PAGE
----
Winner of the Premio Aztlan for the best book by a new Chicano author, and the Southwest Book Award from the Border Regional Library Association

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Editorial Reviews

From the Publisher

Winner of the 1999 Premio Aztlan for the best book by an emerging Chicano writer"These stories are richly satisfying." —Publishers Weekly"Enthusiastically recommended" —Booklist"Troncoso really shines when he writes about El Paso and the life of Mexican Americans there. He has the gift for writing from his heart outward into his reader's heart." —Bloomsbury Review
Bloomsbury Review
Troncoso really shines when he writes about El Paso and the life of Mexican-Americans there. He has the gift for writing from his heart outward into his reader's heart.
Booklist
Enthusiastically recommended
Publishers Weekly - Publisher's Weekly
"Okay, so I wasn't going to be a great poet or a legendary writer. I wouldn't lead revolutions, and I wouldn't compose extraordinary music. I was only a guy who had just found the world as it was, after throwing out thousands of years of dreams and nightmares to secure my fragile existence," confides the narrator in the final story of this earthy collection. He could speak for all the characters in these 12 stories of Mexican-American life just north of the border. Typical themes of love, death, coming-of-age and family life drive the narratives, but the El Paso setting lends them cultural depth. In "Punching Chickens," a teenage boy's first job is unloading chickens from trucks. At the end of the day he is bloodied and fatigued, but he is rewarded with the respect and camaraderie of his fellow workers, and the conviction that he will not quit or complain. A series of tales about older men and women explores their vulnerability, loneliness and faith in God as they near death, while other stories concentrate on young adults caught in the cultural gap between their Mexican heritage and American lives. The title story brings these themes together as a lonely widower remarries a woman his children despise. The grown children hold on to Mexican traditions as much as possible, but speak a mix of English and Spanish, while the youngest, 11-year-old Juanito, is confused by the actions of adults, including his stepmother's rationing of tortillas. The prose may be plain and unadorned, but these stories are richly satisfying. (Sept.) Copyright 1999 Cahners Business Information.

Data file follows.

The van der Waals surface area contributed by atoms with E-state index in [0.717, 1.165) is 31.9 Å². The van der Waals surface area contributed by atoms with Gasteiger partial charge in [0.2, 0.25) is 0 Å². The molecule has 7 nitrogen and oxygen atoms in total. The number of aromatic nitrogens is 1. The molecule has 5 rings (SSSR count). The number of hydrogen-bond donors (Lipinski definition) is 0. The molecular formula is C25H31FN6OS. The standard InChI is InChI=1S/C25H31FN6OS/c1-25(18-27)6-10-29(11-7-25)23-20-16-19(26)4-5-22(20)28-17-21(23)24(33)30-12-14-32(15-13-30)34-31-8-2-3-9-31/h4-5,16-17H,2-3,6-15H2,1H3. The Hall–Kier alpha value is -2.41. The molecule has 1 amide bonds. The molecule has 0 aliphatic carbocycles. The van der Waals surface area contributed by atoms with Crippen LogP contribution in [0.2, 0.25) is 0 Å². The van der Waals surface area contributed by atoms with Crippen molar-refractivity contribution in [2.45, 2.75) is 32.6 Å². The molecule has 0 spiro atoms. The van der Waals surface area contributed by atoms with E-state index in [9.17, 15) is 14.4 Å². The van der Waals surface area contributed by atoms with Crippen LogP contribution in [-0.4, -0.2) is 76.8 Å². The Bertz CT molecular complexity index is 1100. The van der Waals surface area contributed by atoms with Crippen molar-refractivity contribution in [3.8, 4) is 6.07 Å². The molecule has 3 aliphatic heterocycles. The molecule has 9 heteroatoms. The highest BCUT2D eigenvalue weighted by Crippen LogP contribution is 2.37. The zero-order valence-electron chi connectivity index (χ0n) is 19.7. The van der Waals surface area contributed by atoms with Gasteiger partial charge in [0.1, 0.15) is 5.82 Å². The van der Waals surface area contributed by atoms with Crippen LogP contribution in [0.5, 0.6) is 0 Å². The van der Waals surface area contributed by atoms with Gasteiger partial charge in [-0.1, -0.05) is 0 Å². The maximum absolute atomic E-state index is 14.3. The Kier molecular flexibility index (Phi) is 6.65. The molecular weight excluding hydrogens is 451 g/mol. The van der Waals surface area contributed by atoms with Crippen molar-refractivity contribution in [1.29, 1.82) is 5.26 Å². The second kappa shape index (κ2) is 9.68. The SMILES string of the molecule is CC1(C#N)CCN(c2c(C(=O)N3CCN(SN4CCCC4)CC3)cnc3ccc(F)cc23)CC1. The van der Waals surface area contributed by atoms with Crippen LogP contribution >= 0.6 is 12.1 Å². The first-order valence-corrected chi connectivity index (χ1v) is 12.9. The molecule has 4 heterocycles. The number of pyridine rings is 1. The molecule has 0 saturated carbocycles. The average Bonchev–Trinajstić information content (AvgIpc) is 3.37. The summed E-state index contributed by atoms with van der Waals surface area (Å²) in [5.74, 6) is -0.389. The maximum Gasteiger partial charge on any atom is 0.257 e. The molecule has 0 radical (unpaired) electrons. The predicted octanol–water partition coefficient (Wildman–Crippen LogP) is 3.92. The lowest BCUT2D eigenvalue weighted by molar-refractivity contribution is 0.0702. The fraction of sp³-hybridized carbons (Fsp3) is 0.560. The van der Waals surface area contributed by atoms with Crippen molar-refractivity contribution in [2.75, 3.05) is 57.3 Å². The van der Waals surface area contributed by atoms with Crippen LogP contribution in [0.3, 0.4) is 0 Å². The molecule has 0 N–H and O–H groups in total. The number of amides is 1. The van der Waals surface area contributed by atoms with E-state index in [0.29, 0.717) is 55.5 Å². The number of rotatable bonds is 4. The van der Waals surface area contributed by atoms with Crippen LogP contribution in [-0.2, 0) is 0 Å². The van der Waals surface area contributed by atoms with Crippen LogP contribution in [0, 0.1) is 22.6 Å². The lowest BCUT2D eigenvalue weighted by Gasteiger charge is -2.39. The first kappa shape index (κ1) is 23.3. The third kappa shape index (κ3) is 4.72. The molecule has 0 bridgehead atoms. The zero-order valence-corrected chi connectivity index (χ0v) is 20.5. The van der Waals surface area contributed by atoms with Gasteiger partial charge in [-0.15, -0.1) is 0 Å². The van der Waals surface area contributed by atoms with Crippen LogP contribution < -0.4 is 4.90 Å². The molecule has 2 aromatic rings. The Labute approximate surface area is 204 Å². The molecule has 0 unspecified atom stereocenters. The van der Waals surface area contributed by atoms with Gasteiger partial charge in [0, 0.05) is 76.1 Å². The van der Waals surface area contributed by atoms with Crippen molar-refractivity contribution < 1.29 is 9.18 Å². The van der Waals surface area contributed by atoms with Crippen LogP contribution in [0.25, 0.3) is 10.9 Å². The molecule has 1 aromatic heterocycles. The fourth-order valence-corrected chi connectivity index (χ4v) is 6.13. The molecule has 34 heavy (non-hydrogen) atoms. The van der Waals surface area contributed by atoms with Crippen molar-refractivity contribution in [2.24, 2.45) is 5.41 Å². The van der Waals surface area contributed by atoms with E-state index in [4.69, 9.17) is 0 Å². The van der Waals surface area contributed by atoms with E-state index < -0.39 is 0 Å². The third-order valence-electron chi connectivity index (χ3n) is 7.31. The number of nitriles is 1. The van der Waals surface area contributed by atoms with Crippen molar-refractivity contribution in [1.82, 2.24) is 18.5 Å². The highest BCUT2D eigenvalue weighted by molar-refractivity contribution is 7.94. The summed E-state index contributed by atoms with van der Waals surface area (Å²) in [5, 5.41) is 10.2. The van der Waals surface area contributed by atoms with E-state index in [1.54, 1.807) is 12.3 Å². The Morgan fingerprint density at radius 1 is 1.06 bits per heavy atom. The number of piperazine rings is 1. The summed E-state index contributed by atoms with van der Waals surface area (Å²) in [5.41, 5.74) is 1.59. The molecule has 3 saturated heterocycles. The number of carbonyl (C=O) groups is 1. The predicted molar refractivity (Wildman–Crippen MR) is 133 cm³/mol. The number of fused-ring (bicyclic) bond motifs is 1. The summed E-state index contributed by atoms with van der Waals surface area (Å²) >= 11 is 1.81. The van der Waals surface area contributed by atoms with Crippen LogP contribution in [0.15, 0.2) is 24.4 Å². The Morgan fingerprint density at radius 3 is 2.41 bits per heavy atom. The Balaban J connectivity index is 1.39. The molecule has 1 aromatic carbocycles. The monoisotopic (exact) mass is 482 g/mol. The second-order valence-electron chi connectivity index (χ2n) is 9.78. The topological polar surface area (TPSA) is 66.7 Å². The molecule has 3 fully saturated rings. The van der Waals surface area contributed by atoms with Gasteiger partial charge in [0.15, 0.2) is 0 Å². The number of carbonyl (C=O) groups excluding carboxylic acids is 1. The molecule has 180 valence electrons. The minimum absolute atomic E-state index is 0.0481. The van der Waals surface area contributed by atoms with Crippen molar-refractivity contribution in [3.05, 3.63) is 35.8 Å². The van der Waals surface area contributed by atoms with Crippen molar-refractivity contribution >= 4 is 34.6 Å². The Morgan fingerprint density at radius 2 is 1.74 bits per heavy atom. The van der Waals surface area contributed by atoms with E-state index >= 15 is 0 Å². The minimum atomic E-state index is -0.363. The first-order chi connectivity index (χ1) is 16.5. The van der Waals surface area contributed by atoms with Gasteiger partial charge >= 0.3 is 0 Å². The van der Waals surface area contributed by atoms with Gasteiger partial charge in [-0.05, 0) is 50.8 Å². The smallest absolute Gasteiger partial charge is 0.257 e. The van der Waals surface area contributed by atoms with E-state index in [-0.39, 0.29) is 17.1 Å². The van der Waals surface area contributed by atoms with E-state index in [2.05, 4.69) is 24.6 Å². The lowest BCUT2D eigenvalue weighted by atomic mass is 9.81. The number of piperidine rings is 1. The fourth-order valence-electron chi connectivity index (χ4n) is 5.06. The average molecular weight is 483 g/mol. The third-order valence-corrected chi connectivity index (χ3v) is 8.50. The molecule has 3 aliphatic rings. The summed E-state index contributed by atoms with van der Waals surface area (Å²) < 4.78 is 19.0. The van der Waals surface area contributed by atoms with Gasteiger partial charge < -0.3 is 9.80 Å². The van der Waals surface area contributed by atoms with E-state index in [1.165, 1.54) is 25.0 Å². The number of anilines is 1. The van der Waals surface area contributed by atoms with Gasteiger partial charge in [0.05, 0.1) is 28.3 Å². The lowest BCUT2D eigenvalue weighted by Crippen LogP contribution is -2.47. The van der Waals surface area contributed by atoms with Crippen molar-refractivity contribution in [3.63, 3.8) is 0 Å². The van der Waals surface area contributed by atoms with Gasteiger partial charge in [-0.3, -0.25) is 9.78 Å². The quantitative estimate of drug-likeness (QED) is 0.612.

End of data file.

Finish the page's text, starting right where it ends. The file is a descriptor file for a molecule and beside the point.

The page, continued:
Kirkus Reviews